Most drivers with a long commute are keen to keep fuel consumption down – but do many know the best way to do this?
Whether crawling between Dubai and Sharjah, or eating up the kilometres between Abu Dhabi and Dubai, there are ways to cut petrol costs, some of which go against what we might expect.
Few people have looked at the subject in greater detail than Prof Turlough Downes, of the School of Mathematics at Dublin City University.
In his day job, Prof Downes is an astrophysicist who studies how dust particles come together, over long periods of time, to form planets.
Air resistance is of central importance to this, and in the past few years Prof Downes has applied his knowledge to road vehicles, because aerodynamics is key in determining fuel consumption.
Finding the best speed
He has worked out what is roughly the “sweet spot” for cars on longer journeys in top gear.
“You will find most cars are designed so they’re travelling at their best between 80 to 90kph. For some cars it will be 80, for some, 90,” he says.
Above this speed, fuel use is heavily influenced by air resistance, because the increase in resistance is not proportional to speed, but to its square. This means that if a car accelerates from 80kph to 160kph, air resistance does not double, it quadruples.
When going from 80kph to 100kph, which is 25 per cent faster, wind resistance soars by about 50 per cent.
Prof Downes has calculated that, in part because of this, fuel consumption is about 28 per cent higher at 100kph than at 80kph.
“For some cars it might be 25 per cent, for some 35 per cent, but 28 per cent is the middle number,” he says. “It might differ from car to car [based on] what the size of the wing mirror is, what kind of tyres.”
Prof Downes tested his calculations on his previous car, a 2012 Seat Leon, and found that they tallied well with the real world.
Speed up further to 120kph, and fuel costs are 63 per cent higher than at 80kph, while at 140kph they are no less than 103 per cent higher. This means the car is burning more than twice as much fuel.
From Dubai to Abu Dhabi
What does this mean for UAE residents who have a long motorway commute, perhaps between Dubai and Abu Dhabi? Prof Downes has helpfully crunched the numbers for the UAE.
Based on a fuel price of Dh3.62 per litre, a journey length of 139km and a car of roughly average fuel consumption, he has calculated that at a constant speed of 80kph, the Dubai-Abu Dhabi journey takes 104.25 minutes and costs Dh30.19.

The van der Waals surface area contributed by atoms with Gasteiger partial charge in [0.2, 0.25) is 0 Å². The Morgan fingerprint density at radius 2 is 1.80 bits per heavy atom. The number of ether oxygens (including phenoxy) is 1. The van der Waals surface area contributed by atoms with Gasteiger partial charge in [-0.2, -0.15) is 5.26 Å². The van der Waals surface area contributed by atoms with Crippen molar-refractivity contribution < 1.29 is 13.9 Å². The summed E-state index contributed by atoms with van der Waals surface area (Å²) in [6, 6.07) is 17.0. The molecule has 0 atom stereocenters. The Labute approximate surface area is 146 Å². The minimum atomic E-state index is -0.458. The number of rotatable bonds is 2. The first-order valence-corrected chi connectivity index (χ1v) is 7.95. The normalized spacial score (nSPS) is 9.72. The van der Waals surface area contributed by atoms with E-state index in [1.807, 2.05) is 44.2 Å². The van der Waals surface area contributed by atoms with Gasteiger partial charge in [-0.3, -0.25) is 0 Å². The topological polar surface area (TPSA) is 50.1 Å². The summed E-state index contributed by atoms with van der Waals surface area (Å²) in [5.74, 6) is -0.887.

Press the accelerator to increase the speed to 100kph and the trip lasts 83.4 minutes but costs significantly more – Dh38.68.
Faster still, at 120kph, the journey time is 69.5 minutes and the cost is Dh49.06, or almost two-thirds higher than at 80kph.
Anyone driving at the top speed of 140kph would make the trip in 59.6 minutes, but their wallet or purse would be Dh61.33 lighter as a result. That’s more than double the cost at 80kph.
In his own driving, Prof Downes admits he is not a “hypermiler”, the name for people who try to squeeze every last mile out of a tank of fuel. He finds a reasonable compromise.
“I can only imagine what it’s like to travel at 80kph on a motorway,” he says. “But I do travel at 100kph, going at the same speed as lorries. I don’t feel I’m getting in people’s way too much.
“Time savings aren’t that great [from driving faster]. If you have a habit of going at 120kph the costs stack up month after month. I would rather spend the money on something else.”
Prof Downes now drives an electric car and he says similar figures apply when it comes to how costs increase with speed.
Other factors that force up fuel costs are driving in the wet and using a roof box. Prof Downes found out the effects of a roof box when he left one on his car for a trip across Ireland after returning from a holiday in France.
“I just didn’t have time to take off the roof box. I used about 50 per cent more fuel on that journey. I was just astonished, what it did. I thought it might increase it by 10 or 15 per cent, but it was more than that,” he says.
As well as creating drag itself, a roof box disrupts the aerodynamics of the car it is on, Prof Downes says, making its impact on air resistance greater.
“Keeping your tyres properly inflated is extremely important. If your tyres are a little bit softer, that will damage your fuel efficiency a lot,” he adds.
While, on longer journeys, weight tends not to have as dramatic an impact on fuel consumption as air resistance, it does have an effect, so Prof Downes advises drivers not to leave things in their car boot unless they are needed.
In heavy traffic, such as when stuck in a logjam between Sharjah and Dubai, the important thing is to try to maintain a constant speed.
“You don’t gain anything by going faster, because you will always be stuck behind the car in front of you,” Prof Downes says.
So if the car ahead rushes away as the traffic begins to move, the best strategy is to move forward slowly, as this way you may avoid having to use the brakes – and wasting the energy used in accelerating – as vehicles ahead grind to a halt again.
“Try to drive as if you’re not going to use your brakes,” he says. “Always try to anticipate when you’re going to slow down, so you keep your foot off the accelerator.
“Just cruise along as slowly as you can. If everybody goes as slowly as possible, you will get home faster … It’s very counterintuitive so it’s very difficult to get everybody to do it.”